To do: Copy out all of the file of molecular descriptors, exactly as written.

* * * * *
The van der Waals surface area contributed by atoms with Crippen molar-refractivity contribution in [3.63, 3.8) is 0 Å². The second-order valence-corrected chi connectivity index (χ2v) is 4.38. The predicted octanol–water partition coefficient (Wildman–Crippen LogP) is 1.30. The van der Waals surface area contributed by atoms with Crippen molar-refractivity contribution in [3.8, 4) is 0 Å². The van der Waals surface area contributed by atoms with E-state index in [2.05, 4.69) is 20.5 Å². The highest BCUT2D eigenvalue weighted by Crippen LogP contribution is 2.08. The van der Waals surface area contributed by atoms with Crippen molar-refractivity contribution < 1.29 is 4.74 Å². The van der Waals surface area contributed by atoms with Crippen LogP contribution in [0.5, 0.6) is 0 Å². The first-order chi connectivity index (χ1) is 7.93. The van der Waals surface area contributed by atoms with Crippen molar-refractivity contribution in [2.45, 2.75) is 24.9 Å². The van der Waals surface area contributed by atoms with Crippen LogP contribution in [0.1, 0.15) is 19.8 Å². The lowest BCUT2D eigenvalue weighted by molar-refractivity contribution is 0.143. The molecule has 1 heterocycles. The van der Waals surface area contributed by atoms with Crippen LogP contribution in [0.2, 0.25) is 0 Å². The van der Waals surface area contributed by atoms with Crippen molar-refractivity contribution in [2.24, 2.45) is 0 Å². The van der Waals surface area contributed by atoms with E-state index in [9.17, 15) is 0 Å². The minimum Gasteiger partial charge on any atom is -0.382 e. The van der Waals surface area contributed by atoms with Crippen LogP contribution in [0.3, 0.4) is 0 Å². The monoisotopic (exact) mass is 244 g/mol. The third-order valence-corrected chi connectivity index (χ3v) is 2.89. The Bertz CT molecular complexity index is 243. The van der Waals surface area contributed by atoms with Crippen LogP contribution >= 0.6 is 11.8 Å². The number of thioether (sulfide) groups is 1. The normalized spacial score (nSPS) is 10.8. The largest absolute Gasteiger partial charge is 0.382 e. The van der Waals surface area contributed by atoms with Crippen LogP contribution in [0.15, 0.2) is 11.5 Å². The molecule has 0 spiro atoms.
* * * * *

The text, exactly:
The van der Waals surface area contributed by atoms with Crippen molar-refractivity contribution in [3.63, 3.8) is 0 Å². The second-order valence-corrected chi connectivity index (χ2v) is 4.38. The predicted octanol–water partition coefficient (Wildman–Crippen LogP) is 1.30. The van der Waals surface area contributed by atoms with Crippen molar-refractivity contribution in [3.8, 4) is 0 Å². The van der Waals surface area contributed by atoms with E-state index in [2.05, 4.69) is 20.5 Å². The highest BCUT2D eigenvalue weighted by Crippen LogP contribution is 2.08. The van der Waals surface area contributed by atoms with Crippen molar-refractivity contribution < 1.29 is 4.74 Å². The van der Waals surface area contributed by atoms with Crippen LogP contribution in [0.5, 0.6) is 0 Å². The first-order chi connectivity index (χ1) is 7.93. The van der Waals surface area contributed by atoms with Crippen molar-refractivity contribution in [2.45, 2.75) is 24.9 Å². The van der Waals surface area contributed by atoms with Crippen LogP contribution in [0.1, 0.15) is 19.8 Å². The lowest BCUT2D eigenvalue weighted by molar-refractivity contribution is 0.143. The molecule has 1 heterocycles. The van der Waals surface area contributed by atoms with Crippen LogP contribution in [0.2, 0.25) is 0 Å². The van der Waals surface area contributed by atoms with Crippen molar-refractivity contribution in [2.24, 2.45) is 0 Å². The van der Waals surface area contributed by atoms with E-state index in [9.17, 15) is 0 Å². The minimum Gasteiger partial charge on any atom is -0.382 e. The van der Waals surface area contributed by atoms with Crippen LogP contribution in [0.3, 0.4) is 0 Å². The monoisotopic (exact) mass is 244 g/mol. The third-order valence-corrected chi connectivity index (χ3v) is 2.89. The Bertz CT molecular complexity index is 243. The van der Waals surface area contributed by atoms with Crippen LogP contribution >= 0.6 is 11.8 Å². The number of thioether (sulfide) groups is 1. The normalized spacial score (nSPS) is 10.8. The largest absolute Gasteiger partial charge is 0.382 e. The van der Waals surface area contributed by atoms with Crippen LogP contribution in [0.15, 0.2) is 11.5 Å². The molecule has 0 spiro atoms.